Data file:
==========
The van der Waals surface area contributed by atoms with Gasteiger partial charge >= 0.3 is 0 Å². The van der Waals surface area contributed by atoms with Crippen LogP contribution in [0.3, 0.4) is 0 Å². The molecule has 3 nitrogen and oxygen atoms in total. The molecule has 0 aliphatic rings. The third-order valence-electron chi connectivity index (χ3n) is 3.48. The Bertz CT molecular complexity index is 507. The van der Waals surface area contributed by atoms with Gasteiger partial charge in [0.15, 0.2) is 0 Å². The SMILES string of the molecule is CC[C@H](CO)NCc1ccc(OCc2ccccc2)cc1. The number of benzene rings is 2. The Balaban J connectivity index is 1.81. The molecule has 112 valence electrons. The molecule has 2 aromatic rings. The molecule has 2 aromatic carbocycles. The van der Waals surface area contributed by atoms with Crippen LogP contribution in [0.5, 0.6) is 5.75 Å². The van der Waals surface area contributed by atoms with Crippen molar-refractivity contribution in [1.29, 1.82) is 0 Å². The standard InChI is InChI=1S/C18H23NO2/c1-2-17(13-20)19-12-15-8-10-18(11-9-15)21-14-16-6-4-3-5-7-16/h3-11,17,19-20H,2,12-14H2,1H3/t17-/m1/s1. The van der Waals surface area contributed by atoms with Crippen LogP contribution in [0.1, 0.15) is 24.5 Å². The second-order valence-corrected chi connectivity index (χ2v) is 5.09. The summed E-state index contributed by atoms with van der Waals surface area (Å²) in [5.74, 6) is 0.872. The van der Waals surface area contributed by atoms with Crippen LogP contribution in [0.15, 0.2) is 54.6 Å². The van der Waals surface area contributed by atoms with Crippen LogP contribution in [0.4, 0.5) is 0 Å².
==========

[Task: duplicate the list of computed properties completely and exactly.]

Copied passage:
The van der Waals surface area contributed by atoms with Gasteiger partial charge >= 0.3 is 0 Å². The van der Waals surface area contributed by atoms with Crippen LogP contribution in [0.3, 0.4) is 0 Å². The molecule has 3 nitrogen and oxygen atoms in total. The molecule has 0 aliphatic rings. The third-order valence-electron chi connectivity index (χ3n) is 3.48. The Bertz CT molecular complexity index is 507. The van der Waals surface area contributed by atoms with Gasteiger partial charge in [0.15, 0.2) is 0 Å². The SMILES string of the molecule is CC[C@H](CO)NCc1ccc(OCc2ccccc2)cc1. The number of benzene rings is 2. The Balaban J connectivity index is 1.81. The molecule has 112 valence electrons. The molecule has 2 aromatic rings. The molecule has 2 aromatic carbocycles. The van der Waals surface area contributed by atoms with Crippen LogP contribution in [0.5, 0.6) is 5.75 Å². The van der Waals surface area contributed by atoms with Crippen molar-refractivity contribution in [1.29, 1.82) is 0 Å². The standard InChI is InChI=1S/C18H23NO2/c1-2-17(13-20)19-12-15-8-10-18(11-9-15)21-14-16-6-4-3-5-7-16/h3-11,17,19-20H,2,12-14H2,1H3/t17-/m1/s1. The van der Waals surface area contributed by atoms with Crippen LogP contribution in [0.1, 0.15) is 24.5 Å². The second-order valence-corrected chi connectivity index (χ2v) is 5.09. The summed E-state index contributed by atoms with van der Waals surface area (Å²) in [5.74, 6) is 0.872. The van der Waals surface area contributed by atoms with Crippen LogP contribution in [0.15, 0.2) is 54.6 Å². The van der Waals surface area contributed by atoms with Crippen LogP contribution in [0.4, 0.5) is 0 Å².